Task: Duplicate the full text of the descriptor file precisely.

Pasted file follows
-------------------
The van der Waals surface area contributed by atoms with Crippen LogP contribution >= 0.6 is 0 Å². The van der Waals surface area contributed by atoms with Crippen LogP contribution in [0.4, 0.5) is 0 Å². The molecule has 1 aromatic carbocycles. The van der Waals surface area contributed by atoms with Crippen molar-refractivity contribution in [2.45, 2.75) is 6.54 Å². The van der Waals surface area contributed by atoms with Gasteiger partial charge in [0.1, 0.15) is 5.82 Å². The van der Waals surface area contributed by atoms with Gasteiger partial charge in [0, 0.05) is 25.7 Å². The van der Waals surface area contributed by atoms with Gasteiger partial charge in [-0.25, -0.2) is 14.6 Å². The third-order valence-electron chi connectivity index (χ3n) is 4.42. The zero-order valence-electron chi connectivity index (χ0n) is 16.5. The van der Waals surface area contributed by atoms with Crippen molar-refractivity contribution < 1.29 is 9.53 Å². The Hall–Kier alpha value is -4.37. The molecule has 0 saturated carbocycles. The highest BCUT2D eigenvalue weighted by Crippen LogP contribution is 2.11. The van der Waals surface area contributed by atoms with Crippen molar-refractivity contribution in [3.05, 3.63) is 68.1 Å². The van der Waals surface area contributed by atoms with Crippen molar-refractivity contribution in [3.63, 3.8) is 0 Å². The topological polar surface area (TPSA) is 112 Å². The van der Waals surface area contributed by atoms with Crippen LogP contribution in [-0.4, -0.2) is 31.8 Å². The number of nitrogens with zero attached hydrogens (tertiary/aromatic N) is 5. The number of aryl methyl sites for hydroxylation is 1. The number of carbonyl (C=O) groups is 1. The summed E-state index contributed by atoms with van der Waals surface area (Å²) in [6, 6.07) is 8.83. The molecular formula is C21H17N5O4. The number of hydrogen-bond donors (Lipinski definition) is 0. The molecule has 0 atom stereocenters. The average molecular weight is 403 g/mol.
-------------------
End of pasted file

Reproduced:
The van der Waals surface area contributed by atoms with Crippen LogP contribution >= 0.6 is 0 Å². The van der Waals surface area contributed by atoms with Crippen LogP contribution in [0.4, 0.5) is 0 Å². The molecule has 1 aromatic carbocycles. The van der Waals surface area contributed by atoms with Crippen molar-refractivity contribution in [2.45, 2.75) is 6.54 Å². The van der Waals surface area contributed by atoms with Gasteiger partial charge in [0.1, 0.15) is 5.82 Å². The van der Waals surface area contributed by atoms with Gasteiger partial charge in [0, 0.05) is 25.7 Å². The van der Waals surface area contributed by atoms with Gasteiger partial charge in [-0.25, -0.2) is 14.6 Å². The third-order valence-electron chi connectivity index (χ3n) is 4.42. The zero-order valence-electron chi connectivity index (χ0n) is 16.5. The van der Waals surface area contributed by atoms with Crippen molar-refractivity contribution < 1.29 is 9.53 Å². The Hall–Kier alpha value is -4.37. The molecule has 0 saturated carbocycles. The highest BCUT2D eigenvalue weighted by Crippen LogP contribution is 2.11. The van der Waals surface area contributed by atoms with Crippen molar-refractivity contribution in [3.05, 3.63) is 68.1 Å². The van der Waals surface area contributed by atoms with Crippen molar-refractivity contribution in [3.63, 3.8) is 0 Å². The topological polar surface area (TPSA) is 112 Å². The van der Waals surface area contributed by atoms with Crippen LogP contribution in [-0.4, -0.2) is 31.8 Å². The number of nitrogens with zero attached hydrogens (tertiary/aromatic N) is 5. The number of aryl methyl sites for hydroxylation is 1. The number of carbonyl (C=O) groups is 1. The summed E-state index contributed by atoms with van der Waals surface area (Å²) in [6, 6.07) is 8.83. The molecular formula is C21H17N5O4. The number of hydrogen-bond donors (Lipinski definition) is 0. The molecule has 0 atom stereocenters. The average molecular weight is 403 g/mol.